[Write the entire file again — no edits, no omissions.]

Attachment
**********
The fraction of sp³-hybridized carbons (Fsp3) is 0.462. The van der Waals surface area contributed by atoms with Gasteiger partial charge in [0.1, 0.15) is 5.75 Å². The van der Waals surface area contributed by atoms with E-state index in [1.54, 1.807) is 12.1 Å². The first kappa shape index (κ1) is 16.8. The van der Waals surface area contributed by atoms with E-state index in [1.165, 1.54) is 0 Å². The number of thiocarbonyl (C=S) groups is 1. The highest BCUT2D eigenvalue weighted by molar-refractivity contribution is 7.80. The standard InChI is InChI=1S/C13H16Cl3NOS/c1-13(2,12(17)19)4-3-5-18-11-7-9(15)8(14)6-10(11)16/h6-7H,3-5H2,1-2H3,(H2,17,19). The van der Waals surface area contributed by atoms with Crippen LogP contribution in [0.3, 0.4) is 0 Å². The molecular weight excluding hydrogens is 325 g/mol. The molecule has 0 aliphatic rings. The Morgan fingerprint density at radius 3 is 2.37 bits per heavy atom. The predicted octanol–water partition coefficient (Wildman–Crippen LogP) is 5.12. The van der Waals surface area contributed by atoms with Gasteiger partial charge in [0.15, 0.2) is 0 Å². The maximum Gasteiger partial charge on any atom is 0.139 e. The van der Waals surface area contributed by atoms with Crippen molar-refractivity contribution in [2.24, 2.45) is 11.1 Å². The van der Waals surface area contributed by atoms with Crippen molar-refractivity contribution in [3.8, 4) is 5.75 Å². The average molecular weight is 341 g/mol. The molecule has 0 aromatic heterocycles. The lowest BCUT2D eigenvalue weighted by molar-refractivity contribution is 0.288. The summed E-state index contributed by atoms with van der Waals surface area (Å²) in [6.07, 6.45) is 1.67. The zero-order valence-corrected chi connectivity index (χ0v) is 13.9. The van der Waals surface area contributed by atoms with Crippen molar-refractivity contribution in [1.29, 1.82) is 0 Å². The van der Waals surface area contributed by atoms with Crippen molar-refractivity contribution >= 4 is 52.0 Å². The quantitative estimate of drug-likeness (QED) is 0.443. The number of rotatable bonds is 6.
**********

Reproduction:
The fraction of sp³-hybridized carbons (Fsp3) is 0.462. The van der Waals surface area contributed by atoms with Gasteiger partial charge in [0.1, 0.15) is 5.75 Å². The van der Waals surface area contributed by atoms with E-state index in [1.54, 1.807) is 12.1 Å². The first kappa shape index (κ1) is 16.8. The van der Waals surface area contributed by atoms with E-state index in [1.165, 1.54) is 0 Å². The number of thiocarbonyl (C=S) groups is 1. The highest BCUT2D eigenvalue weighted by molar-refractivity contribution is 7.80. The standard InChI is InChI=1S/C13H16Cl3NOS/c1-13(2,12(17)19)4-3-5-18-11-7-9(15)8(14)6-10(11)16/h6-7H,3-5H2,1-2H3,(H2,17,19). The van der Waals surface area contributed by atoms with Crippen LogP contribution in [0.3, 0.4) is 0 Å². The molecular weight excluding hydrogens is 325 g/mol. The molecule has 0 aliphatic rings. The Morgan fingerprint density at radius 3 is 2.37 bits per heavy atom. The predicted octanol–water partition coefficient (Wildman–Crippen LogP) is 5.12. The van der Waals surface area contributed by atoms with Gasteiger partial charge in [0.15, 0.2) is 0 Å². The maximum Gasteiger partial charge on any atom is 0.139 e. The van der Waals surface area contributed by atoms with Crippen molar-refractivity contribution in [2.24, 2.45) is 11.1 Å². The van der Waals surface area contributed by atoms with Crippen molar-refractivity contribution in [3.8, 4) is 5.75 Å². The average molecular weight is 341 g/mol. The molecule has 0 aromatic heterocycles. The lowest BCUT2D eigenvalue weighted by molar-refractivity contribution is 0.288. The summed E-state index contributed by atoms with van der Waals surface area (Å²) in [6.07, 6.45) is 1.67. The zero-order valence-corrected chi connectivity index (χ0v) is 13.9. The van der Waals surface area contributed by atoms with Crippen molar-refractivity contribution in [1.29, 1.82) is 0 Å². The van der Waals surface area contributed by atoms with Crippen molar-refractivity contribution >= 4 is 52.0 Å². The quantitative estimate of drug-likeness (QED) is 0.443. The number of rotatable bonds is 6.